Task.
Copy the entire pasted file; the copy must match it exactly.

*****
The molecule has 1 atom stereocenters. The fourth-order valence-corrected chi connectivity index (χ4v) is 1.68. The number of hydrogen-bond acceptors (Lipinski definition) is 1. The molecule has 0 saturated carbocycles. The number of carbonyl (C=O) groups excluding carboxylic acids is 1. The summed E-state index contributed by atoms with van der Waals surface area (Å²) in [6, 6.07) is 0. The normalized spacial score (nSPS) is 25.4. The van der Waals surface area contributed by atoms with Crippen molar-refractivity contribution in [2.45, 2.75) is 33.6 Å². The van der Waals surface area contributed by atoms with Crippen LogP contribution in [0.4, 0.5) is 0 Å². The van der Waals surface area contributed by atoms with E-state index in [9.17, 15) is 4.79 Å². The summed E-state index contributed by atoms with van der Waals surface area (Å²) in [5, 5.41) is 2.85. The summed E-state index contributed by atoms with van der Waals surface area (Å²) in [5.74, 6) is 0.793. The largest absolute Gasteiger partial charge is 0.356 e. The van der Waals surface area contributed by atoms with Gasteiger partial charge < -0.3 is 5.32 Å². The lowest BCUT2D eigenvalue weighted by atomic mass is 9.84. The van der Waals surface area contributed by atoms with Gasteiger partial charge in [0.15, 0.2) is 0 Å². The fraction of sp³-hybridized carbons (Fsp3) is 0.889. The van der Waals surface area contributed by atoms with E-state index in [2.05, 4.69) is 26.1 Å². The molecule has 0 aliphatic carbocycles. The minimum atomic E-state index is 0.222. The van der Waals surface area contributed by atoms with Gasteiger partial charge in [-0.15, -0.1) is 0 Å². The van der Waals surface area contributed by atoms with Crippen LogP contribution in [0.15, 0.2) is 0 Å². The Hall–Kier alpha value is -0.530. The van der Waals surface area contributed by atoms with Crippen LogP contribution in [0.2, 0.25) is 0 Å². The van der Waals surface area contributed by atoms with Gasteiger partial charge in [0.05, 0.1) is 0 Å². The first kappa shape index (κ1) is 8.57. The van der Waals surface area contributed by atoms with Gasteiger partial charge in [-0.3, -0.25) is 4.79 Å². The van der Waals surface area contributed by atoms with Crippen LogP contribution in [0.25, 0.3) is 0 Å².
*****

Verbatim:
The molecule has 1 atom stereocenters. The fourth-order valence-corrected chi connectivity index (χ4v) is 1.68. The number of hydrogen-bond acceptors (Lipinski definition) is 1. The molecule has 0 saturated carbocycles. The number of carbonyl (C=O) groups excluding carboxylic acids is 1. The summed E-state index contributed by atoms with van der Waals surface area (Å²) in [6, 6.07) is 0. The normalized spacial score (nSPS) is 25.4. The van der Waals surface area contributed by atoms with Crippen molar-refractivity contribution in [2.45, 2.75) is 33.6 Å². The van der Waals surface area contributed by atoms with Crippen LogP contribution in [0.4, 0.5) is 0 Å². The van der Waals surface area contributed by atoms with E-state index in [9.17, 15) is 4.79 Å². The summed E-state index contributed by atoms with van der Waals surface area (Å²) in [5, 5.41) is 2.85. The summed E-state index contributed by atoms with van der Waals surface area (Å²) in [5.74, 6) is 0.793. The largest absolute Gasteiger partial charge is 0.356 e. The van der Waals surface area contributed by atoms with Gasteiger partial charge < -0.3 is 5.32 Å². The lowest BCUT2D eigenvalue weighted by atomic mass is 9.84. The van der Waals surface area contributed by atoms with Gasteiger partial charge in [0.15, 0.2) is 0 Å². The fraction of sp³-hybridized carbons (Fsp3) is 0.889. The van der Waals surface area contributed by atoms with E-state index in [2.05, 4.69) is 26.1 Å². The molecule has 0 aliphatic carbocycles. The minimum atomic E-state index is 0.222. The van der Waals surface area contributed by atoms with Gasteiger partial charge in [-0.15, -0.1) is 0 Å². The van der Waals surface area contributed by atoms with Crippen LogP contribution in [0.15, 0.2) is 0 Å². The Hall–Kier alpha value is -0.530. The van der Waals surface area contributed by atoms with Crippen LogP contribution in [0.2, 0.25) is 0 Å². The van der Waals surface area contributed by atoms with Gasteiger partial charge in [0.05, 0.1) is 0 Å². The first kappa shape index (κ1) is 8.57. The van der Waals surface area contributed by atoms with Gasteiger partial charge in [-0.3, -0.25) is 4.79 Å². The van der Waals surface area contributed by atoms with Crippen LogP contribution in [0.25, 0.3) is 0 Å².